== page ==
Amazon Isn’t Liable for Defective Marketplace Sale (No Thanks to Section 230)–Erie Insurance v. Amazon
A buyer purchased an LED headlamp in Amazon’s marketplace from a third party merchant (“Dream Light”) and gave it as a gift. The batteries allegedly malfunctioned and caused a fire in the gift-receiver’s house. The home insurer paid $313k+ for the loss and sought reimbursement from Amazon as the headlamp seller. The Fourth Circuit denies the claim because Amazon wasn’t in fact the seller.
Section 230. The lower court ruled for Amazon on Section 230 grounds. The Fourth Circuit disagrees:
The products liability claims asserted by Erie in this case are not based on the publication of another’s speech. The underpinning of Erie’s claims is its contention that Amazon was the seller of the headlamp and therefore was liable as the seller of a defective product. There is no claim made based on the content of speech published by Amazon — such as a claim that Amazon had liability as the publisher of a misrepresentation of the product or of defamatory content. While the Communications Decency Act protects interactive computer service providers from liability as a publisher of speech, it does not protect them from liability as the seller of a defective product.
Perhaps surprisingly, I think this is right. The insurer is claiming that Amazon physically delivered a defective good. Even though the good was owned by the merchant, not Amazon, the legal question being posed is whether Amazon was also the seller of the physical good. I think the offline physicality takes the question out of Section 230; just like a print-on-demand manufacturer can’t claim Section 230 for the manufactured goods, even if they were sold online.
I would feel differently if the good being delivered was purely delivered online (like an electronic file), in which case “sale” is likely a codeword for “publishing.” I would also feel differently if the insurer had claimed that the merchant’s on-site disclosures were incomplete or mistaken; at that point, the claim clearly reaches Amazon’s publication of those disclosures. Finally, I see this as a different issue than the Airbnb cases, where holding Airbnb or HomeAway liable for processing transactions necessarily forces them to not publish unprocessable listings to prevent false advertising/bait-and-switch. The Ninth Circuit got that case wrong; the Fourth Circuit got this case right.
Amazon Isn’t the Seller. Even without Section 230, Amazon defeats the case because it’s not the “seller” under Maryland law. According to the court, sellers are “owners of personal property who transfer title to purchasers of that property for a price.” Amazon never takes title to the goods sold by marketplace vendors, even when Amazon holds those goods in inventory and does the fulfillment. Instead, “Dream Light set the price for the sale of the product to purchasers, designed the product description for the website, paid Amazon for its fulfillment services, and ultimately received the purchase price paid by the purchaser. In these circumstances, as Amazon explicitly posted on its site, Dream Light was the seller….Although Amazon’s services were extensive in facilitating the sale, they are no more meaningful to the analysis than are the services provided by UPS Ground, which delivered the headlamp…”
The insurer argued that Amazon was an “entrustee” of the good, but the court says the “entrustee” status merely allows Amazon to pass along whatever title the seller had in the good: “Amazon functioned much like an auctioneer, a broker, a consignee, or a bailee, none of whom actually possesses title but nonetheless is, if it is a merchant, authorized to effect a transfer to the buyer of title held by the owner — i.e., the seller.”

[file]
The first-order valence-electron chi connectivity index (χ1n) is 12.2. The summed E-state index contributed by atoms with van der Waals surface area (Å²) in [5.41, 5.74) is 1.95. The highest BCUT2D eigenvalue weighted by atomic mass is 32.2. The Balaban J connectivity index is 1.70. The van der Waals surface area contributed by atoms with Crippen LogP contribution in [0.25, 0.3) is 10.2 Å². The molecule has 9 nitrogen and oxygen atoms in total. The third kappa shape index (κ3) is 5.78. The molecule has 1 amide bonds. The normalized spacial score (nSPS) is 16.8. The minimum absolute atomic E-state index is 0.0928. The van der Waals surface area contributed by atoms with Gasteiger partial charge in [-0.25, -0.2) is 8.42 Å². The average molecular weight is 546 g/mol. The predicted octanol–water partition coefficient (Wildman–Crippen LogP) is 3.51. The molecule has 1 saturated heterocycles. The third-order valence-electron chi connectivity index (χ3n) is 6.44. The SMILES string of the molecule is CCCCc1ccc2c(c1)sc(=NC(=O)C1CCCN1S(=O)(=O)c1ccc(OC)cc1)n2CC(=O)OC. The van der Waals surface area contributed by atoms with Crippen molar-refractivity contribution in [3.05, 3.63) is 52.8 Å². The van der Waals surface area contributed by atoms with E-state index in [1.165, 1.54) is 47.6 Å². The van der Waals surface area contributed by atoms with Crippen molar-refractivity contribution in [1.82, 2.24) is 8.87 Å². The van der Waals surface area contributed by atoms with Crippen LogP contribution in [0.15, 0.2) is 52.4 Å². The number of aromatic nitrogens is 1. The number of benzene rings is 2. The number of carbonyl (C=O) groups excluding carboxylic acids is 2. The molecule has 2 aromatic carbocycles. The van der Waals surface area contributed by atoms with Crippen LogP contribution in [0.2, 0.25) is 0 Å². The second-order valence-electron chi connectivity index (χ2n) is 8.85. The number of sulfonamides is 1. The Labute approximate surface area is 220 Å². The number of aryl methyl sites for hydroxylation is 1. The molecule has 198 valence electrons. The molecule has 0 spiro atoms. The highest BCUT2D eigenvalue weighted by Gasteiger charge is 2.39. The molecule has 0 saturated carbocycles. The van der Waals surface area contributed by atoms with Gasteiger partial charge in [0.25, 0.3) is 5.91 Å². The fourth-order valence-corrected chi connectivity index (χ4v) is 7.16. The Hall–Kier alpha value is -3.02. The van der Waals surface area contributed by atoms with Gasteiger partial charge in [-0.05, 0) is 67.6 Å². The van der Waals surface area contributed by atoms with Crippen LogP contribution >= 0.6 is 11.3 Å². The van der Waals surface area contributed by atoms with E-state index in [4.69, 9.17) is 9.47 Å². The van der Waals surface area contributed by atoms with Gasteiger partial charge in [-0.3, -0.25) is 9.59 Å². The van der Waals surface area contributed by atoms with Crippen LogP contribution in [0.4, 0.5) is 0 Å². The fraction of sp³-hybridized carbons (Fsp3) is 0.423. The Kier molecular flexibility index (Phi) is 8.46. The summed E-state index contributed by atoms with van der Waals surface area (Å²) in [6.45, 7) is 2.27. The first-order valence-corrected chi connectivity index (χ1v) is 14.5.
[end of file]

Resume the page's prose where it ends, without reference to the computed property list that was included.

A concurring judge expressed her discomfort with the law because Amazon has disrupted traditional supply chains. Amazon has a huge percentage of the e-commerce market yet isn’t subject to traditional liability principles despite its extensive involvement in the transaction:
[the buyer] ordered the product from Amazon’s website and paid Amazon directly. Amazon took physical possession of the product, warehoused it, packaged it, and delivered it to the carrier. Amazon even assumed the risk of credit card fraud, received payment, and remitted a portion of that payment to the manufacturer. Nearly the only thing Amazon did not do was hold title.
I think the last sentence is overly dramatic. In addition to not holding title, Amazon doesn’t buy the good from an upstream supplier, set that purchase price, doesn’t set the sales price in the marketplace, and doesn’t bear any inventory risk.
This result is consistent with numerous other cases holding that Amazon isn’t the seller of marketplace goods, including the virtually identical McDonald v. LG case also interpreting Maryland law. The result is also consistent with the Federal Circuit’s Milo & Gabby ruling, which now establishes the Amazon-isn’t-seller rule in two federal circuits. Perhaps, as the concurrence suggests, the legislatures will get involved in this matter. Until then, the rule appears to be solidifying in Amazon’s favor.
Case citation: Erie Insurance Company v. Amazon.com, Inc., 2019 WL 2195146 (4th Cir. May 22, 2019)
Selected Related Posts:
* Online Marketplace Defeats Trademark Suit Because It’s Not the “Seller”–OSU v. Redbubble
* Amazon Again Avoids Liability for Defective Marketplace Item–Fox v. Amazon
* Recapping a Year’s Worth of Section 230 Cases That Got Stuck in My Blogging Queue
* Amazon Doesn’t “Sell” Its Marketplace Goods–Milo & Gabby v. Amazon
* eBay Isn’t Liable for Patent-Infringing Marketplace Sales–Blazer v. eBay
* Section 230 Doesn’t Protect Amazon From Products Liability Claims–McDonald v. LG
* eBay Isn’t Liable for Selling Recalled Merchandise–Hinton v. Amazon